Commonplace Book: Igor Stravinsky

Some choice bits from Chapter 3, “The Composition of Music” from his Poetics of Music in the form of six lessons, which befuddled me in college but now makes sense.

stravinskyAll creation presupposes at its origin a sort of appetite that is brought on by the foretaste of discovery. This foretaste of the creative act accompanies the intuitive grasp of an unknown entity already possessed but not yet intelligible, an entity that will not take definite shape except by the action of a constantly vigilant technique.

This appetite that is aroused in me at the mere thought of putting in order musical elements that have attracted my attention is not at all a fortuitous thing like inspiration, but as habitual and periodic, if not as constant, as a natural need.

The premonition of an obligation, this foretaste of a pleasure, this conditioned reflex, as a modern physiologist would say, shows clearly that the idea of discovery and hard work is what attracts me.

The very act of putting my work on paper, of, as we say kneading the dough, is for me inseparable from the pleasure of creation. So far as I am concerned, I cannot separate the spiritual effort from the psychological and physical effort; they confront me on the same level and do not present a hierarchy. The word artist which, as it is most generally understood today, bestows on its bearer the highest intellectual prestige, the privilege of being accepted as a pure mind–this pretentious term is in my view entirely incompatible with the role of homo faber.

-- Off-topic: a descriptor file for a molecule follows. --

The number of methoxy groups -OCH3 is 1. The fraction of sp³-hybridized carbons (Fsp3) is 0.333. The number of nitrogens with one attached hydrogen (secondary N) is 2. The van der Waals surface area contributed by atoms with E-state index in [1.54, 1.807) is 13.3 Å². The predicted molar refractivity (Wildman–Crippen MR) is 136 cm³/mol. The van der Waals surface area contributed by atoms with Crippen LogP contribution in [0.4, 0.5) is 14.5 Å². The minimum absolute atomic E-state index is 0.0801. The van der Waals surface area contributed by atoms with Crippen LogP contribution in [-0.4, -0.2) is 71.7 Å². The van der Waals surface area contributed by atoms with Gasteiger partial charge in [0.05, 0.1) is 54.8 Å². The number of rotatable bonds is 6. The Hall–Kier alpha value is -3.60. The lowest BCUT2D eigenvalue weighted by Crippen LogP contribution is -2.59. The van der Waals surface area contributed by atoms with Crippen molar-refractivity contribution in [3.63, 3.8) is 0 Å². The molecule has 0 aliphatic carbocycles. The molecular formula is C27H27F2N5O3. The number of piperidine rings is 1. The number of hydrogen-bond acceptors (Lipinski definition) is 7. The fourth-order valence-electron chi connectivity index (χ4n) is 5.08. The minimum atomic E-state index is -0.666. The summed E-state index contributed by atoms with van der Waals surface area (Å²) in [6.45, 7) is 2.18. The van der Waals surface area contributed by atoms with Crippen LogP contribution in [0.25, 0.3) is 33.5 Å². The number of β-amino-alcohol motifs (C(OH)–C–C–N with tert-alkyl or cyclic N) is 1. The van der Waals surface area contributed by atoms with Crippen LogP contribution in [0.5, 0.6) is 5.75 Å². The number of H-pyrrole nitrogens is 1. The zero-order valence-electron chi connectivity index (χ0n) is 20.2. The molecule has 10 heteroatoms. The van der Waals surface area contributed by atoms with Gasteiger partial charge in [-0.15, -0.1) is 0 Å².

….

We have a duty toward music, namely to invent it. I recall once during the war when I was crossing the French border, a gendarme asked me what my profession was. I told him quite naturally that I was an inventor of music. The gendarme, then verifying my passport, asked me why I was listed as a composer. I told him that the expression “inventor of music” seems to fit my profession more exactly than the term applied to me in the documents authorizing me to cross borders.

Invention presupposes imagination but should not be confused with it. For the act of invention implies the necessity of a lucky find and of achieving full realization of this find. What we imagine does not necessarily take on a concrete form and may remain in the state of virtuality, whereas invention is not conceivable apart from actual working out…

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